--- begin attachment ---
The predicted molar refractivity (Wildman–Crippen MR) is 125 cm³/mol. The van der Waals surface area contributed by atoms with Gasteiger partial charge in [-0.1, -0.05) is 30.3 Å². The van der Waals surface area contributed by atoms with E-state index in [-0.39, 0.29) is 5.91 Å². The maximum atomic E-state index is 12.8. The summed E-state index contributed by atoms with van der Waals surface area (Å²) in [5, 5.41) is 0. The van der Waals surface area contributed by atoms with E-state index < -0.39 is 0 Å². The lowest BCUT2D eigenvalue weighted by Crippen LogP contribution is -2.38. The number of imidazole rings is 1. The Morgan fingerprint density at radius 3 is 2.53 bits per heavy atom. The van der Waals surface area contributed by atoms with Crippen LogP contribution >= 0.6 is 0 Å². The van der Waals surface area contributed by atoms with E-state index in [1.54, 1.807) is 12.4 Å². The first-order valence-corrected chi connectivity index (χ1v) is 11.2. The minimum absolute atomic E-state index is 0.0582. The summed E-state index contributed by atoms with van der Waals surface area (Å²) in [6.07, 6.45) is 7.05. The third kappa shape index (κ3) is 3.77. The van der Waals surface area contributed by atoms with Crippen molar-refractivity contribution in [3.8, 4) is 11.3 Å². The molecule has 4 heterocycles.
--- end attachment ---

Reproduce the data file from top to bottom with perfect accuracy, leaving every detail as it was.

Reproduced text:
The predicted molar refractivity (Wildman–Crippen MR) is 125 cm³/mol. The van der Waals surface area contributed by atoms with Gasteiger partial charge in [-0.1, -0.05) is 30.3 Å². The van der Waals surface area contributed by atoms with E-state index in [-0.39, 0.29) is 5.91 Å². The maximum atomic E-state index is 12.8. The summed E-state index contributed by atoms with van der Waals surface area (Å²) in [5, 5.41) is 0. The van der Waals surface area contributed by atoms with E-state index < -0.39 is 0 Å². The lowest BCUT2D eigenvalue weighted by Crippen LogP contribution is -2.38. The number of imidazole rings is 1. The Morgan fingerprint density at radius 3 is 2.53 bits per heavy atom. The van der Waals surface area contributed by atoms with Crippen LogP contribution >= 0.6 is 0 Å². The van der Waals surface area contributed by atoms with E-state index in [1.54, 1.807) is 12.4 Å². The first-order valence-corrected chi connectivity index (χ1v) is 11.2. The minimum absolute atomic E-state index is 0.0582. The summed E-state index contributed by atoms with van der Waals surface area (Å²) in [6.07, 6.45) is 7.05. The third kappa shape index (κ3) is 3.77. The van der Waals surface area contributed by atoms with Crippen molar-refractivity contribution in [3.8, 4) is 11.3 Å². The molecule has 4 heterocycles.